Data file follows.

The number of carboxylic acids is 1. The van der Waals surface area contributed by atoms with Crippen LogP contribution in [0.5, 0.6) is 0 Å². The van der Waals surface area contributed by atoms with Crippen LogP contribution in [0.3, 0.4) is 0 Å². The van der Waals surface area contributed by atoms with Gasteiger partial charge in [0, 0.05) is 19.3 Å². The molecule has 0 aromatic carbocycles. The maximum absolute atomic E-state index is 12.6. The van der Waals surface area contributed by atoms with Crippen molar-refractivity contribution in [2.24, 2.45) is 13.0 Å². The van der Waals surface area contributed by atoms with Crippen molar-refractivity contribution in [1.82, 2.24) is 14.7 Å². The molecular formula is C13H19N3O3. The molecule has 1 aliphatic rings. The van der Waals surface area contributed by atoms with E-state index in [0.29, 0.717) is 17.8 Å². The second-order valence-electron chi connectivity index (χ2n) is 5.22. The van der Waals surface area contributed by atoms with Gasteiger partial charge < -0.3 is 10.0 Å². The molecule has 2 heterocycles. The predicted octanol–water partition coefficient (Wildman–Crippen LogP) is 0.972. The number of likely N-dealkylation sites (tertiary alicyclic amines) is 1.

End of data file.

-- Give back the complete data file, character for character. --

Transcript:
The number of carboxylic acids is 1. The van der Waals surface area contributed by atoms with Crippen LogP contribution in [0.5, 0.6) is 0 Å². The van der Waals surface area contributed by atoms with Crippen LogP contribution in [0.3, 0.4) is 0 Å². The van der Waals surface area contributed by atoms with Gasteiger partial charge in [0, 0.05) is 19.3 Å². The molecule has 0 aromatic carbocycles. The maximum absolute atomic E-state index is 12.6. The van der Waals surface area contributed by atoms with Crippen molar-refractivity contribution in [2.24, 2.45) is 13.0 Å². The van der Waals surface area contributed by atoms with Crippen molar-refractivity contribution in [1.82, 2.24) is 14.7 Å². The molecular formula is C13H19N3O3. The molecule has 1 aliphatic rings. The van der Waals surface area contributed by atoms with E-state index in [0.29, 0.717) is 17.8 Å². The second-order valence-electron chi connectivity index (χ2n) is 5.22. The van der Waals surface area contributed by atoms with Gasteiger partial charge < -0.3 is 10.0 Å². The molecule has 2 heterocycles. The predicted octanol–water partition coefficient (Wildman–Crippen LogP) is 0.972. The number of likely N-dealkylation sites (tertiary alicyclic amines) is 1.